In my case with a fantasy or historical painting, once I have figured out the tonal design in two or three values as a separate step, I begin the layin or block-in. I don’t use a monochromatic grisaille but rather a limited palette of color, such as yellow ochre, burnt sienna, and ultramarine blue. The whole step should only take an hour or two.

My goal in the preliminary block-in is to establish not only the tonal statement, but also the big warm and cool relationships and the overall color mood at the very outset of the painting process. I stay well short of darkest darks, saving those for the finishing steps of the painting.

When working on location, or when painting the figure in under two hours, I am under shorter time requirements. So I often dive right in with color, but sometimes I do a quick pencil thumbnail sketch to plan the value design.

All the best, JG
Related post on GJ: The "two-streams" hypothesis of visual perception
Recommended books: "Hawthorne on Painting"
"Rockwell on Rockwell"
I also cover this material in "Imaginative Realism"

Monday, March 28, 2011

Sky Conscious

Here’s a fine head painting by the American artist Harry Anderson, known for his illustration and gallery work in opaque watercolor, (also known as tempera or gouache).

Publish Post

Rather than point out all the excellent handling of edges and drawing, I want to point out the sky behind the head. It’s a very pale, low-chroma blue, almost matching the value of the light side of the form. What’s wonderful about the sky is how it steps back and provides a setting for the interesting area of the picture.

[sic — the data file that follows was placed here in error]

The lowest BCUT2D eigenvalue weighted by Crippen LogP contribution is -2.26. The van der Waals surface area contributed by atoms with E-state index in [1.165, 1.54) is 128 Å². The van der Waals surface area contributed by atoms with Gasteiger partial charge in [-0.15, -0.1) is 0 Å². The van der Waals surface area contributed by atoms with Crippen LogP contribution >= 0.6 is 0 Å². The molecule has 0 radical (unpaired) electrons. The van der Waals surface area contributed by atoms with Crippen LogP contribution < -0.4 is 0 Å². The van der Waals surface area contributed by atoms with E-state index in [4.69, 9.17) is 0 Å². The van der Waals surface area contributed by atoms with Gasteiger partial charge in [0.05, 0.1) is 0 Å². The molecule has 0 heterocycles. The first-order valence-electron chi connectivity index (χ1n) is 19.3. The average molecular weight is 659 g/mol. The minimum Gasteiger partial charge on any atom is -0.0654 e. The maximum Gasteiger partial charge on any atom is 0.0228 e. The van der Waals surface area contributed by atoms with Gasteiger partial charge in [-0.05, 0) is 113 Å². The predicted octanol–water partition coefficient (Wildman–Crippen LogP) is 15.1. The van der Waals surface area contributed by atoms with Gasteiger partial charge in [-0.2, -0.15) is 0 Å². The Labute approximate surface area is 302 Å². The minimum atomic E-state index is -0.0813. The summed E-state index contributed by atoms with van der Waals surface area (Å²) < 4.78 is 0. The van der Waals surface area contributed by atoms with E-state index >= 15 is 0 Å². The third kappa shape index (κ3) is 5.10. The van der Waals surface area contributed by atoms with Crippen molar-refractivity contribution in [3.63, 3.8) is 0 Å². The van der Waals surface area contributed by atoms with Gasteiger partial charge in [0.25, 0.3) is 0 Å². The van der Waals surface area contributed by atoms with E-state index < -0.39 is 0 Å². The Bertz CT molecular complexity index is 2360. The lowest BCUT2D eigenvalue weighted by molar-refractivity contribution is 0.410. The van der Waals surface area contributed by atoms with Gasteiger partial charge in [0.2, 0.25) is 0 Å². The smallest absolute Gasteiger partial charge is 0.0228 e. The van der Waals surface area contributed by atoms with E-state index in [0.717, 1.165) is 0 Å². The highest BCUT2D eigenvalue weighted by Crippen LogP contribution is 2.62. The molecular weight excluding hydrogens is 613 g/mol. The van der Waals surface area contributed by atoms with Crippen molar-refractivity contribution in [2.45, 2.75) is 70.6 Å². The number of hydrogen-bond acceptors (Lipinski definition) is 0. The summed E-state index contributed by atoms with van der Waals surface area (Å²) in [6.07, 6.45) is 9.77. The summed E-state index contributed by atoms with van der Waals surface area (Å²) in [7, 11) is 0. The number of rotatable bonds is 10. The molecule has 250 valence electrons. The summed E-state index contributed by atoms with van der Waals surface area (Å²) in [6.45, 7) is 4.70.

Harry Anderson once said, “I imagine you might say that I am definitely sky conscious,”

"I can’t tolerate skies that force themselves on the viewer’s attention. Ordinarily the sky should be a foil for the rest of the design. It must retire, but many artists fail to grasp this truth. The source of light is always the lightest area in a picture. On a bright day this is the sun itself, when a white expanse in full light might be lighter than the sky, but on a gray day the sky is the source of light, and in this instance, the sky will be the lightest note—lighter even than pure white objects.”
“Harry Anderson Discusses his Painting in Tempera,” American Artist, May, 1956
See more Anderson images at Leif Peng’s “Today’s Inspiration” Flickr Sets.

Sunday, March 27, 2011

Lady Gaga, steampunk vampires, and fair weather painters